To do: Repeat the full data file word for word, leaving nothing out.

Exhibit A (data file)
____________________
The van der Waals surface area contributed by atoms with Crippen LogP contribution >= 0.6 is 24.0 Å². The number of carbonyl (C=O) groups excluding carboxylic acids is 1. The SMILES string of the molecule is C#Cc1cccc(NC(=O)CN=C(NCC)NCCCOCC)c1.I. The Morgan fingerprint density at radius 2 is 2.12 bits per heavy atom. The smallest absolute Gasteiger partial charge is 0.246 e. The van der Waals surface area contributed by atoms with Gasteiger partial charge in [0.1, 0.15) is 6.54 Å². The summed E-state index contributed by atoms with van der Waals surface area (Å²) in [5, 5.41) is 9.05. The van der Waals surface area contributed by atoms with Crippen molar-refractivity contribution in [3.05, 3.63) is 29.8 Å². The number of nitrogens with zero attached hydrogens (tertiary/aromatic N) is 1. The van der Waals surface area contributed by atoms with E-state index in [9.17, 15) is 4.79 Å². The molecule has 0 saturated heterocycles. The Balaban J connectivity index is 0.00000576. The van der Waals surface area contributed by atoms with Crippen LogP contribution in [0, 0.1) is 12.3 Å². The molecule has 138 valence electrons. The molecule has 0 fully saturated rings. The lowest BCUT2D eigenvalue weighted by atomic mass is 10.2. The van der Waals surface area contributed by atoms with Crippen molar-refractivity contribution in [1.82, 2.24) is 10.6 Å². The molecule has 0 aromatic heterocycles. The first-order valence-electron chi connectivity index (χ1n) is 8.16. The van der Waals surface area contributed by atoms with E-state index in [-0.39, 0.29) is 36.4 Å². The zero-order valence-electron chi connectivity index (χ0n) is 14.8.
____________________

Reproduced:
The van der Waals surface area contributed by atoms with Crippen LogP contribution >= 0.6 is 24.0 Å². The number of carbonyl (C=O) groups excluding carboxylic acids is 1. The SMILES string of the molecule is C#Cc1cccc(NC(=O)CN=C(NCC)NCCCOCC)c1.I. The Morgan fingerprint density at radius 2 is 2.12 bits per heavy atom. The smallest absolute Gasteiger partial charge is 0.246 e. The van der Waals surface area contributed by atoms with Gasteiger partial charge in [0.1, 0.15) is 6.54 Å². The summed E-state index contributed by atoms with van der Waals surface area (Å²) in [5, 5.41) is 9.05. The van der Waals surface area contributed by atoms with Crippen molar-refractivity contribution in [3.05, 3.63) is 29.8 Å². The number of nitrogens with zero attached hydrogens (tertiary/aromatic N) is 1. The van der Waals surface area contributed by atoms with E-state index in [9.17, 15) is 4.79 Å². The molecule has 0 saturated heterocycles. The Balaban J connectivity index is 0.00000576. The van der Waals surface area contributed by atoms with Crippen LogP contribution in [0, 0.1) is 12.3 Å². The molecule has 138 valence electrons. The molecule has 0 fully saturated rings. The lowest BCUT2D eigenvalue weighted by atomic mass is 10.2. The van der Waals surface area contributed by atoms with Crippen molar-refractivity contribution in [1.82, 2.24) is 10.6 Å². The molecule has 0 aromatic heterocycles. The first-order valence-electron chi connectivity index (χ1n) is 8.16. The van der Waals surface area contributed by atoms with E-state index in [-0.39, 0.29) is 36.4 Å². The zero-order valence-electron chi connectivity index (χ0n) is 14.8.